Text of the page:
Sara Mayer & F. Morhanger (designed and made by)
Figured silk, overlaid with chiffon, velvet ribbon, machine lace, with striped velvet
Museum no. T.270&A-1972
Given by Lord and Lady Fairhaven
This dress features a high, upstanding collar, which is a distinctive and fashionable feature of 1880s daywear. The sleeves sit close to the line of the body, as opposed to the 1890s when they were exaggerated into a 'leg of mutton' shape. The body itself is curvy, with an emphasised hourglass waist created by a rigid whalebone corset.
It is elaborately trimmed. Many high-end dressmakers of the late 19th century emulated the work of the House of Worth, which produced the most luxurious gowns created from bold French silks, combined with ingenious design touches in embroidery, lace and chiffon.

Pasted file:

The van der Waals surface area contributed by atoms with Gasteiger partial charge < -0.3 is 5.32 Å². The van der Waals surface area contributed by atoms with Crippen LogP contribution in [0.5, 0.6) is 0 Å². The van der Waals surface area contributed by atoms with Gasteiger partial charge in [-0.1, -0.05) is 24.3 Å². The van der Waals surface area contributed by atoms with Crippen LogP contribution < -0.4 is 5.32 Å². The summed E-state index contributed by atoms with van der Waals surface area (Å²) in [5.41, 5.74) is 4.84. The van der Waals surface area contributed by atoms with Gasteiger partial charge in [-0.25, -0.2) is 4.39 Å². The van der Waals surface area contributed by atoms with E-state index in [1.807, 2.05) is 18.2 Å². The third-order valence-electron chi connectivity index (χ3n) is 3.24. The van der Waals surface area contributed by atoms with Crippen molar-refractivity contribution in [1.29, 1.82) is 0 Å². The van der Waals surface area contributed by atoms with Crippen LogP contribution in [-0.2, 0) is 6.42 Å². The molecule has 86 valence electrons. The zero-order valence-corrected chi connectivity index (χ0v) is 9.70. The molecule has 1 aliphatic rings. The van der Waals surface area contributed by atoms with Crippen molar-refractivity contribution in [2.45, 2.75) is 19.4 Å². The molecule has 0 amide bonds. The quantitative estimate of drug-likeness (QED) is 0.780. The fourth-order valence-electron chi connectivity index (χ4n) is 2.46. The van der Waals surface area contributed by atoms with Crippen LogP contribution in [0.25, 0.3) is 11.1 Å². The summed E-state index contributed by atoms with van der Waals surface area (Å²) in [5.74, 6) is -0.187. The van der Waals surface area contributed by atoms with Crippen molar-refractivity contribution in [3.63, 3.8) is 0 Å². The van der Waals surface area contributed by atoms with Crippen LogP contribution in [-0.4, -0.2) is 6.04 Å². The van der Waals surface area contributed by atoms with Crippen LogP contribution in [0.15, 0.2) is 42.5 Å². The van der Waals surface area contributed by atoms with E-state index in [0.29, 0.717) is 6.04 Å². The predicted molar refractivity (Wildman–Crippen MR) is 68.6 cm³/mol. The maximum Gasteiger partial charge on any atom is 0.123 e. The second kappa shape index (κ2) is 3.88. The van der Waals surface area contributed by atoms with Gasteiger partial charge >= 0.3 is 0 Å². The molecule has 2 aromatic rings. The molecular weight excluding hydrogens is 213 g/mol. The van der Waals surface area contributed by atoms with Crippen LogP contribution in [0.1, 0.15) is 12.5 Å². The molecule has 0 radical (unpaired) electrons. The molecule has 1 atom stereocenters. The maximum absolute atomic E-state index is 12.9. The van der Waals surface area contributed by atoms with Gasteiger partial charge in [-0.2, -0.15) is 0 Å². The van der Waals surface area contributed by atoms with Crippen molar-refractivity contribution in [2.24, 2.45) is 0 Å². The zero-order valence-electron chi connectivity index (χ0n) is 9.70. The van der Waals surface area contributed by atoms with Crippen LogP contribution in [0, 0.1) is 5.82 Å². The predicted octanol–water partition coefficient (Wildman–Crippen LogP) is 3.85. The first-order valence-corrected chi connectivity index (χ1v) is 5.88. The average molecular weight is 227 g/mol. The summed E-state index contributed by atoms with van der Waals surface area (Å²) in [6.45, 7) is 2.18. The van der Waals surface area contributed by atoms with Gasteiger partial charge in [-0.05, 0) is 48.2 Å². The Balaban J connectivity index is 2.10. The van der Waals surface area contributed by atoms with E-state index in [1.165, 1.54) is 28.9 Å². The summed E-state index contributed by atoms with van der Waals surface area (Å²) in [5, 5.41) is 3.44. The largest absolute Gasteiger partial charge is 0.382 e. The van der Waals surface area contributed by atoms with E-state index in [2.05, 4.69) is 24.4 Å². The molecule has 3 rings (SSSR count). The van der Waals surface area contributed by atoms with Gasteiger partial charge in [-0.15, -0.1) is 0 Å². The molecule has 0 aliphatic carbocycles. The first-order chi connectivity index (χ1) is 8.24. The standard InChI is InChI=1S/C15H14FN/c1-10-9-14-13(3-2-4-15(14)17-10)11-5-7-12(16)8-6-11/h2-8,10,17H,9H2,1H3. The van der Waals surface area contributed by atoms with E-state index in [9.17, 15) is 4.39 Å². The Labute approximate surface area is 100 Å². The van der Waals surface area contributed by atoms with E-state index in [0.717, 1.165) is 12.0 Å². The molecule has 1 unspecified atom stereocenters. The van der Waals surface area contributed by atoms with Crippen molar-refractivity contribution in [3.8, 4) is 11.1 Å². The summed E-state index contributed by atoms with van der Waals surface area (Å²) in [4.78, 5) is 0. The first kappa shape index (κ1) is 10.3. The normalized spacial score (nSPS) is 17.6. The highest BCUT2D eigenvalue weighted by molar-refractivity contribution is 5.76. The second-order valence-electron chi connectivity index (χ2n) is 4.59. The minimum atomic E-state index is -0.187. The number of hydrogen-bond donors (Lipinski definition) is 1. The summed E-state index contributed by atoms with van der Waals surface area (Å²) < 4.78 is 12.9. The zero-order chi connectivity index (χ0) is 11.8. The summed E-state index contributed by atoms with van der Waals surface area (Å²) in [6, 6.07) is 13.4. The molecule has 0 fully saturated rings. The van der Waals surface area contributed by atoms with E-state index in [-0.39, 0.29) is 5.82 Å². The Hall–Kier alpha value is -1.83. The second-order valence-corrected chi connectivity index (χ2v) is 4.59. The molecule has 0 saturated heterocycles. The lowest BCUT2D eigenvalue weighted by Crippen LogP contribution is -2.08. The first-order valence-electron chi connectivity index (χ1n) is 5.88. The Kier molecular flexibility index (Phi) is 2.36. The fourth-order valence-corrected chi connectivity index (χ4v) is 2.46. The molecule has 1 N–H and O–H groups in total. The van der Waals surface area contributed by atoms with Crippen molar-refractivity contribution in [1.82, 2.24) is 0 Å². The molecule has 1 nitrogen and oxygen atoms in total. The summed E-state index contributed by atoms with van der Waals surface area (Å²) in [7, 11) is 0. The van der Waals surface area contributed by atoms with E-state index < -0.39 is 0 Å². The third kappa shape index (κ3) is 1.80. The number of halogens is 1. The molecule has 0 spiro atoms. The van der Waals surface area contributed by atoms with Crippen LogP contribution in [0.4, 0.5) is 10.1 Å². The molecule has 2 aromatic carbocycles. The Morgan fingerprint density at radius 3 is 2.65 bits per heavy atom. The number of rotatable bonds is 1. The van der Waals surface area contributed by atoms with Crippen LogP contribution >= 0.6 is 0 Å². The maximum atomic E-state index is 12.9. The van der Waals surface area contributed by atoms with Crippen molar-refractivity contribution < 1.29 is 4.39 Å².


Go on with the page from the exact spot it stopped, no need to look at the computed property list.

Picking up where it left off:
It was worn by one of the two Rogers sisters, Cara or Anna, daughters of a wealthy American industrialist. Cara Rogers later became Lady Fairhaven - she was a 'Dollar Princess', one of several heiresses who came to Britain in the late 19th century, and married into the British aristocracy bringing much-needed glamour and financial capital. Lady Fairhaven kept several spectacular outfits bought in Paris and New York for her sister and herself in the 1880s and 1890s.